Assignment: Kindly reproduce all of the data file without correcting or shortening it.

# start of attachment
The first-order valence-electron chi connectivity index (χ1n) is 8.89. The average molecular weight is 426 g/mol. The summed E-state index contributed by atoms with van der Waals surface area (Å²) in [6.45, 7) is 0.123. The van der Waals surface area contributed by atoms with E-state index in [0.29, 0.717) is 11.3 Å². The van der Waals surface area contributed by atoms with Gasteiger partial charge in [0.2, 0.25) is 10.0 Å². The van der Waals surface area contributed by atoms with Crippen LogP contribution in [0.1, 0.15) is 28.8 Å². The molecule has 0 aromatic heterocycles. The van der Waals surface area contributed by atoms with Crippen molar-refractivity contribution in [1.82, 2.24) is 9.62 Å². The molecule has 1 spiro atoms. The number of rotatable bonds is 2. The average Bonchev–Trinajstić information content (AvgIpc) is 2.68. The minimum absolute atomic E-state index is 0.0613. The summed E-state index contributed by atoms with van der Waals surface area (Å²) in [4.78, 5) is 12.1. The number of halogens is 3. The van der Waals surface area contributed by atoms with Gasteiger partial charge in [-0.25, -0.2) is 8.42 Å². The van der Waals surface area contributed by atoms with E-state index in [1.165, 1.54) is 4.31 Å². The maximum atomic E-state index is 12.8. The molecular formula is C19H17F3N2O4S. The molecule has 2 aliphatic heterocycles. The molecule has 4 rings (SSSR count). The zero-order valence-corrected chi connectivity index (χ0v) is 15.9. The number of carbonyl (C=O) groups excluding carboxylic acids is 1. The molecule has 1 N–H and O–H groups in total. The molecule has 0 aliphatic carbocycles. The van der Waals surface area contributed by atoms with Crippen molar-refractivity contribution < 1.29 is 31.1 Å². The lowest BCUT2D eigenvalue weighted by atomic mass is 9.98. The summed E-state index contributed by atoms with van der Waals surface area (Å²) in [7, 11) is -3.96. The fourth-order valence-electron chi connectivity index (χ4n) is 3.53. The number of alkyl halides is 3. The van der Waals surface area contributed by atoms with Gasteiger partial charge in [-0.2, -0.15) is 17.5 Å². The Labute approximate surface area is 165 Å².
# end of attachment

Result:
The first-order valence-electron chi connectivity index (χ1n) is 8.89. The average molecular weight is 426 g/mol. The summed E-state index contributed by atoms with van der Waals surface area (Å²) in [6.45, 7) is 0.123. The van der Waals surface area contributed by atoms with E-state index in [0.29, 0.717) is 11.3 Å². The van der Waals surface area contributed by atoms with Gasteiger partial charge in [0.2, 0.25) is 10.0 Å². The van der Waals surface area contributed by atoms with Crippen LogP contribution in [0.1, 0.15) is 28.8 Å². The molecule has 0 aromatic heterocycles. The van der Waals surface area contributed by atoms with Crippen molar-refractivity contribution in [1.82, 2.24) is 9.62 Å². The molecule has 1 spiro atoms. The number of rotatable bonds is 2. The average Bonchev–Trinajstić information content (AvgIpc) is 2.68. The minimum absolute atomic E-state index is 0.0613. The summed E-state index contributed by atoms with van der Waals surface area (Å²) in [4.78, 5) is 12.1. The number of halogens is 3. The van der Waals surface area contributed by atoms with Gasteiger partial charge in [-0.25, -0.2) is 8.42 Å². The van der Waals surface area contributed by atoms with E-state index in [1.165, 1.54) is 4.31 Å². The maximum atomic E-state index is 12.8. The molecular formula is C19H17F3N2O4S. The molecule has 2 aliphatic heterocycles. The molecule has 4 rings (SSSR count). The zero-order valence-corrected chi connectivity index (χ0v) is 15.9. The number of carbonyl (C=O) groups excluding carboxylic acids is 1. The molecule has 1 N–H and O–H groups in total. The molecule has 0 aliphatic carbocycles. The van der Waals surface area contributed by atoms with Crippen molar-refractivity contribution < 1.29 is 31.1 Å². The lowest BCUT2D eigenvalue weighted by atomic mass is 9.98. The summed E-state index contributed by atoms with van der Waals surface area (Å²) in [7, 11) is -3.96. The fourth-order valence-electron chi connectivity index (χ4n) is 3.53. The number of alkyl halides is 3. The van der Waals surface area contributed by atoms with Gasteiger partial charge in [-0.2, -0.15) is 17.5 Å². The Labute approximate surface area is 165 Å².